Lying on the roof with her twin brother Owen and watching the heavens, Mara found it easy to believe his fairy tales about being children of the stars. But she's harshly pulled down to earth when Owen is accused of raping her friend Hannah. Initially torn by competing loyalties, Mara’s feelings turn to horror when she realizes that Hannah isn’t lying and, worse, no one believes her and Mara.
But the story is more complicated, because Hannah’s ordeal dredges back up an equally traumatic assault that Mara experienced a few years earlier and has been struggling to suppress in the meantime. Faced with the suffering of her friend and her family’s indifference to Hannah (and transferring it to the indifference she faced herself), Mara finally finds an ally and revisits the pain of her own experience.
With sharp and timely insights about date rape, victim shaming, and sexual consent, this is a powerful story that is well told. It’s heart wrenching reading, as one would expect, but not exploitative. Rather, it gets its power through honesty and emotional rawness. There’s hardly a single wrong note here as Blake deftly handles the often conflicting and irrational feelings of guilt, anguish, panic, powerlessness, and anger that make up the experience of having one’s bodily integrity violated.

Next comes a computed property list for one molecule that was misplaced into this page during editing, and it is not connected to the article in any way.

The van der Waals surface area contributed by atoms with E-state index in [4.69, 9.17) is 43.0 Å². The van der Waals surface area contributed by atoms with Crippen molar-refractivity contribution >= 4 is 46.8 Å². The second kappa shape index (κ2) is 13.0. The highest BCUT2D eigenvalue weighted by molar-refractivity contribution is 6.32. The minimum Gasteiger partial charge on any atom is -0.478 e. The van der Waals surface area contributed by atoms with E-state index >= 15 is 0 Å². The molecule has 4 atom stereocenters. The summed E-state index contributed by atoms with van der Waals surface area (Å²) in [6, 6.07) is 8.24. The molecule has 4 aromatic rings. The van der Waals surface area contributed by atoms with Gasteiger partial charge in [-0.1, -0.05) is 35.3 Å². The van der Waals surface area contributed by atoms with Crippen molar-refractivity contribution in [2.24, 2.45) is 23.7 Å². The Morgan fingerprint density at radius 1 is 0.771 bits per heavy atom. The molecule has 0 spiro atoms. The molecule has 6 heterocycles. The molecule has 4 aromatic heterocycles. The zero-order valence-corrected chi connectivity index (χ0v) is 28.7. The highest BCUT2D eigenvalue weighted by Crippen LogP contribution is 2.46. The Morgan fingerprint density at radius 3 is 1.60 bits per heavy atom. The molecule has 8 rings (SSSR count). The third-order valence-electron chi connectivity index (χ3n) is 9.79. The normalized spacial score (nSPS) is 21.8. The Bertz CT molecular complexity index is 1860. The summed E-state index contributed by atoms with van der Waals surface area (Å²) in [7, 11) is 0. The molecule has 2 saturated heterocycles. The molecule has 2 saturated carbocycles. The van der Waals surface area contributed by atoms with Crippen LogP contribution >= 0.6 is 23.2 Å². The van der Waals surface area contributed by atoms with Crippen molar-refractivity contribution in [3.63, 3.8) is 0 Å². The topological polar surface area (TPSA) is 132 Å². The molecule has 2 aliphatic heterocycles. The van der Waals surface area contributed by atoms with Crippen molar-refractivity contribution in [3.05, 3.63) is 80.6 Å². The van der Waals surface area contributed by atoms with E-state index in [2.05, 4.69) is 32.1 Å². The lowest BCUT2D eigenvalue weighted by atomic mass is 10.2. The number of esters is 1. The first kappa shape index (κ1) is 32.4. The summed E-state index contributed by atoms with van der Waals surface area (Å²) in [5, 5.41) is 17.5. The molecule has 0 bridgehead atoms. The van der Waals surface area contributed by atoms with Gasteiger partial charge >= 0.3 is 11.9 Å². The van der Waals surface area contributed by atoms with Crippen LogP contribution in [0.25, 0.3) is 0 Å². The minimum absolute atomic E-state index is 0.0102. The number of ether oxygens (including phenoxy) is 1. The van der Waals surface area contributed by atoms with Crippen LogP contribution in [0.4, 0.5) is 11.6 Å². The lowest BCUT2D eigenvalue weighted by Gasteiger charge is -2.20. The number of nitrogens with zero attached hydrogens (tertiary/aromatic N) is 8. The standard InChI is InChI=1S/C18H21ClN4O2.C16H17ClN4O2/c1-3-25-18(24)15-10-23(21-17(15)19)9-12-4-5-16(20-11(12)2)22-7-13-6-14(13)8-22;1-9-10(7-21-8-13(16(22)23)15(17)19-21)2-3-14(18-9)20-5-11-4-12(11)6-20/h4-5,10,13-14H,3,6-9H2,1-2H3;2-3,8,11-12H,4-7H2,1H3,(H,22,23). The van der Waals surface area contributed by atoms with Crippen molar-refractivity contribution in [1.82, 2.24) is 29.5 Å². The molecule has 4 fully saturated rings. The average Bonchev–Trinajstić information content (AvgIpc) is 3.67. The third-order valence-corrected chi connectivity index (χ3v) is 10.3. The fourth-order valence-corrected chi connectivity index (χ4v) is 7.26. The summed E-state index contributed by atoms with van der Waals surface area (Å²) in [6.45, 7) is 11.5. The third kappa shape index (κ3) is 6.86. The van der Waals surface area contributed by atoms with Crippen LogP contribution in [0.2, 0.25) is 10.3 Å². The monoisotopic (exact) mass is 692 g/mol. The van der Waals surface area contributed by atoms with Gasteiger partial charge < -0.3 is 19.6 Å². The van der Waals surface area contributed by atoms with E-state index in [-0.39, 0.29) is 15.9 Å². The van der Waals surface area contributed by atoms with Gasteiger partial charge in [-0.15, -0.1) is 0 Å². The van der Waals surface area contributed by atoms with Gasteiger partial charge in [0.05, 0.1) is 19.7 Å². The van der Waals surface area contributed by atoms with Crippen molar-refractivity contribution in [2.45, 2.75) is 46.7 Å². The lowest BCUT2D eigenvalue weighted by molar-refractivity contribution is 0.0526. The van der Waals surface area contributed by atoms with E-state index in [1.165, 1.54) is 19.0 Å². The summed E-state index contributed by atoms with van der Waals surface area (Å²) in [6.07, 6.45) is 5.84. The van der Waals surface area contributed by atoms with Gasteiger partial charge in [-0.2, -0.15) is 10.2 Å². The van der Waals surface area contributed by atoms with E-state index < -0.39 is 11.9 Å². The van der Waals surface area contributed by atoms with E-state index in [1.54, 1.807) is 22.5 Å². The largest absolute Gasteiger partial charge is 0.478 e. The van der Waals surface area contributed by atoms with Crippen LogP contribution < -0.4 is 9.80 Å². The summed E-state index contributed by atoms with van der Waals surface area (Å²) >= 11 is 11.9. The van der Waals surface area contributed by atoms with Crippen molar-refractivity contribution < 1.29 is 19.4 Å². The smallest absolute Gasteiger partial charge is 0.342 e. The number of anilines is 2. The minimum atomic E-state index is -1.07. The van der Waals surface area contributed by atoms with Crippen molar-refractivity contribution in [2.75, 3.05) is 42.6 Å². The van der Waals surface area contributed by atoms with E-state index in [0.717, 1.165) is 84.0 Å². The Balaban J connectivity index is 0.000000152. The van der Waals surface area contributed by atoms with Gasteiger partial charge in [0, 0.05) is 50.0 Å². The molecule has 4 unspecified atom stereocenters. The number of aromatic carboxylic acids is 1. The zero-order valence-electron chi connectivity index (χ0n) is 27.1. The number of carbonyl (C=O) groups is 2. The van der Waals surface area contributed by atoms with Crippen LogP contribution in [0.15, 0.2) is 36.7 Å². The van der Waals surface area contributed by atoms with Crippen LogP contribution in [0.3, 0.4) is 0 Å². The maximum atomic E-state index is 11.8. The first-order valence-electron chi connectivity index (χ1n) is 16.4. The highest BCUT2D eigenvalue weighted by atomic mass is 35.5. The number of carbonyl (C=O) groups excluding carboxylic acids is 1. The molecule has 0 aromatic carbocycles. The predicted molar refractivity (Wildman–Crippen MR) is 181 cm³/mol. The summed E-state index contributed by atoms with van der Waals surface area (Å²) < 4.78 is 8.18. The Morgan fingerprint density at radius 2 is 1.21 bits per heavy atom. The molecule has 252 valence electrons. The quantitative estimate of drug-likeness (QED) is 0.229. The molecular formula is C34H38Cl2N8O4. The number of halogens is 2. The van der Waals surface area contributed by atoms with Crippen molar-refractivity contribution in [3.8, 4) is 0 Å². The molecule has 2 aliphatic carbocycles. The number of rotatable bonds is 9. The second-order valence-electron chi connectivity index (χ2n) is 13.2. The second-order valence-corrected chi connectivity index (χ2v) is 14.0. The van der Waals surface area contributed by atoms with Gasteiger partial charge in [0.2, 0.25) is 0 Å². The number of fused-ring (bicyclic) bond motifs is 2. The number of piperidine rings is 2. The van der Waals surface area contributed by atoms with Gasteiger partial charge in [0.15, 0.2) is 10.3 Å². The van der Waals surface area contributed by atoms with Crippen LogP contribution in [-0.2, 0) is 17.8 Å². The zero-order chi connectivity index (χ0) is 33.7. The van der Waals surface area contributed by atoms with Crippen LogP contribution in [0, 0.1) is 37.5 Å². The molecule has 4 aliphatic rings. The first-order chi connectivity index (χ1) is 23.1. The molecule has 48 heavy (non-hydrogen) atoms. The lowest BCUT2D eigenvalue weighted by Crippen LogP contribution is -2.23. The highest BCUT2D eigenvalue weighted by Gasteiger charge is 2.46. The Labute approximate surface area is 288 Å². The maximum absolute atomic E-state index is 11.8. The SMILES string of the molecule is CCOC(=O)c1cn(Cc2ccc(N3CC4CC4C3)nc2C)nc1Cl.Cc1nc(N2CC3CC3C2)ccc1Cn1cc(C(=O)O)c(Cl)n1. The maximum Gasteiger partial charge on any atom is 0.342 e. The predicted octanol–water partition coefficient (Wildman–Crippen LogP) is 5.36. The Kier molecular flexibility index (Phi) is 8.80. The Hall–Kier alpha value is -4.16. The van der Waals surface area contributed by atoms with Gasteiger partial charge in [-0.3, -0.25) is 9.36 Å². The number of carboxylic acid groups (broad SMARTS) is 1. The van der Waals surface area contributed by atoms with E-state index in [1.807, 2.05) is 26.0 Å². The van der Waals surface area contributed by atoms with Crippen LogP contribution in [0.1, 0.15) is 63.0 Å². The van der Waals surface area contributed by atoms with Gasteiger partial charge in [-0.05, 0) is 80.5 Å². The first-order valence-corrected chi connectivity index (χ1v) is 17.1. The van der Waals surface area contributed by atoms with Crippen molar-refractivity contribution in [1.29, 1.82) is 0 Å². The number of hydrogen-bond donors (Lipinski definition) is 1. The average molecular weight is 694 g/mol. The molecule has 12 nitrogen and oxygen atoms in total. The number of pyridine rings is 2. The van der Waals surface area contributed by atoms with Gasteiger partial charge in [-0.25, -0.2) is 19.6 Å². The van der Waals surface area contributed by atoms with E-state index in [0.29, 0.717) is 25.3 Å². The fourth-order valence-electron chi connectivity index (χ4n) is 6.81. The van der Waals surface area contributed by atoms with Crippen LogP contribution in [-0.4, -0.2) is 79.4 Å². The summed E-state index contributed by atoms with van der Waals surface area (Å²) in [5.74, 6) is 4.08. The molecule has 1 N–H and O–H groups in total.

The writing is exquisite and adolescent characters well-developed (the adults get short shrift). Mara’s strengths are empowering, even when she takes inevitable steps backward. And her relationship with her brother is nuanced and well-balanced – it would have been very easy to make Owen evil or innocent and Blake struggles with that through the end of the novel (I’m not 100% happy with where we end up, but I respect the author’s choices). It is a complicated situation, made more so by the interference of friends and family in a way that is as disturbing as it realistic.
A truly remarkable and memorable novel. My current pick for best book of the year.